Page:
"I like to explain it to people with the following story:
"As a child, once I came home very late for dinner. My mother was very upset, and seeing how upset she was, I felt very repentant and I told her that it would never happen again. She told me she forgave me, but as my punishment I would have to do the dishes.
"So there was repentance and forgiveness, but there was still punishment.
"But, as I started doing the dishes, my nana came in and said, “I will help you.”
"That is an indulgence.
"God loves us and he forgives us, but in His justice there is still some punishment for sin. The indulgence is when the merits and the sufferings of Jesus and the saints are applied to that punishment."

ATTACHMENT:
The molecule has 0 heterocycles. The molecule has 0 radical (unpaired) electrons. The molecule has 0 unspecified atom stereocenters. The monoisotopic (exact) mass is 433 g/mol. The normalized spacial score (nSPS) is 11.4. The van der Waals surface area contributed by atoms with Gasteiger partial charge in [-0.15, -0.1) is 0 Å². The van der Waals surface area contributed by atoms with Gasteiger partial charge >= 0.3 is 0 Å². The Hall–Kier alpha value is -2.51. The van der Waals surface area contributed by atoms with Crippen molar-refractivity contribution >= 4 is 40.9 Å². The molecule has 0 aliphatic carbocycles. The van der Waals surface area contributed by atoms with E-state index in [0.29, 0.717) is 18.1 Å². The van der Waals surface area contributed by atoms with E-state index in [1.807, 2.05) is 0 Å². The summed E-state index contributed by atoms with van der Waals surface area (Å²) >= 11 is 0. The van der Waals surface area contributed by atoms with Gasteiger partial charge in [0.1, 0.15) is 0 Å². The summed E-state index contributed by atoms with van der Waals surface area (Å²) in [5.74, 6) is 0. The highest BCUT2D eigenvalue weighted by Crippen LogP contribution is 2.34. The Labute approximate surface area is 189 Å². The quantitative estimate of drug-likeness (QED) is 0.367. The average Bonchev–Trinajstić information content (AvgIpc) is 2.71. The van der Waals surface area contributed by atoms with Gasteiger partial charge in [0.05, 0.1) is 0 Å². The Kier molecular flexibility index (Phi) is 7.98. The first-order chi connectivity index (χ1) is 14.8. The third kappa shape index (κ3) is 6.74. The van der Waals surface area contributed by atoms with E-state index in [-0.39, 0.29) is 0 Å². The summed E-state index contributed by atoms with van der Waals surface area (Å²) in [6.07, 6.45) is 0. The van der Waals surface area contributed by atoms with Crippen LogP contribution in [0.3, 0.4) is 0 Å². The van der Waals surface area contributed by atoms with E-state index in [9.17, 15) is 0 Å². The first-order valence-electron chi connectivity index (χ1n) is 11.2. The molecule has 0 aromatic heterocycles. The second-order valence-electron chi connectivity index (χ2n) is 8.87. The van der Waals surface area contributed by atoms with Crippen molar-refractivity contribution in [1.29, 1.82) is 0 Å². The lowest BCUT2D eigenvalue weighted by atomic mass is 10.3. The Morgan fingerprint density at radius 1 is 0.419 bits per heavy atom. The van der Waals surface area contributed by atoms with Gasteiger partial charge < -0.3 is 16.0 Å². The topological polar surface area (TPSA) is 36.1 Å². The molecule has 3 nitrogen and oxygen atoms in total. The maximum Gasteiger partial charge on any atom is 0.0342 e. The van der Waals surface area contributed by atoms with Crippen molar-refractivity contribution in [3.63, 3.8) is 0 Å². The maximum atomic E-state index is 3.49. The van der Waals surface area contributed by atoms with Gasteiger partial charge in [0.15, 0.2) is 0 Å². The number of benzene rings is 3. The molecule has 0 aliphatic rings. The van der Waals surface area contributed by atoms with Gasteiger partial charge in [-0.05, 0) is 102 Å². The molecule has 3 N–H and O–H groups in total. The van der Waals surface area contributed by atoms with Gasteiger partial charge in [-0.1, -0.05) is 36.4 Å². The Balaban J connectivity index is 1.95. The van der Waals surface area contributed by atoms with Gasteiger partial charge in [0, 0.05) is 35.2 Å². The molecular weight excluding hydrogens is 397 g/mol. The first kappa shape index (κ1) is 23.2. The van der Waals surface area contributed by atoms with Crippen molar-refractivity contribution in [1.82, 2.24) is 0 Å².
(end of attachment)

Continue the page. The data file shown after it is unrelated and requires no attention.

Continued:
~ Cardinal Sean O'Malley ~
"Though it may seem “quaint” or even archaic to some, the notion of the indulgence is a meaningful expression of the doctrine of Grace and merit, and bears testimony to the power of our prayers for one another, even beyond this life. It also expresses the pastoral solicitude of the Vicar of Christ to “bind and loose” (cf. Matthew 16:19) as an expression of God’s mercy. "
"The greatest and most powerful prayer we can offer for the eternal salvation of those who have died is the Holy Sacrifice of the Mass. Here the saving gift of Jesus Christ, dying and rising, is made present and its fruits or benefits are applied on behalf of the faithful."
~ Bishop Robert Finn of Kansas City, MO ~
~ Information for this post found here.